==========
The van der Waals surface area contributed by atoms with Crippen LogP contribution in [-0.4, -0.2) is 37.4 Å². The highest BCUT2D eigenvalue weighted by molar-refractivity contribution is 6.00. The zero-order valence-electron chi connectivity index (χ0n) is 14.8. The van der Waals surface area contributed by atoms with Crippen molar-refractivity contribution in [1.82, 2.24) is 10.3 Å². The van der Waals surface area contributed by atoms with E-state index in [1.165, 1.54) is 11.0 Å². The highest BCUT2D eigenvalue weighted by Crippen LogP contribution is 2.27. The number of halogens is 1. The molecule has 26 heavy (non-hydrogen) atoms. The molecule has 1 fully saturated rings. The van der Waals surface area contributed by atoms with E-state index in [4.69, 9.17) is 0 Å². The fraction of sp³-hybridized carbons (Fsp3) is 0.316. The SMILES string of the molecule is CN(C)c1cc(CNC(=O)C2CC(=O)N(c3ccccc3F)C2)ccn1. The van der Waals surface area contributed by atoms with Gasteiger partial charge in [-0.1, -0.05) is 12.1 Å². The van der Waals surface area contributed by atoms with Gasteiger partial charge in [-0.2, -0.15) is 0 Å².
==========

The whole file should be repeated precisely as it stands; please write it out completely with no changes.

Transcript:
The van der Waals surface area contributed by atoms with Crippen LogP contribution in [-0.4, -0.2) is 37.4 Å². The highest BCUT2D eigenvalue weighted by molar-refractivity contribution is 6.00. The zero-order valence-electron chi connectivity index (χ0n) is 14.8. The van der Waals surface area contributed by atoms with Crippen molar-refractivity contribution in [1.82, 2.24) is 10.3 Å². The van der Waals surface area contributed by atoms with E-state index in [1.165, 1.54) is 11.0 Å². The highest BCUT2D eigenvalue weighted by Crippen LogP contribution is 2.27. The number of halogens is 1. The molecule has 26 heavy (non-hydrogen) atoms. The molecule has 1 fully saturated rings. The van der Waals surface area contributed by atoms with E-state index in [4.69, 9.17) is 0 Å². The fraction of sp³-hybridized carbons (Fsp3) is 0.316. The SMILES string of the molecule is CN(C)c1cc(CNC(=O)C2CC(=O)N(c3ccccc3F)C2)ccn1. The van der Waals surface area contributed by atoms with Gasteiger partial charge in [-0.1, -0.05) is 12.1 Å². The van der Waals surface area contributed by atoms with Gasteiger partial charge in [-0.2, -0.15) is 0 Å².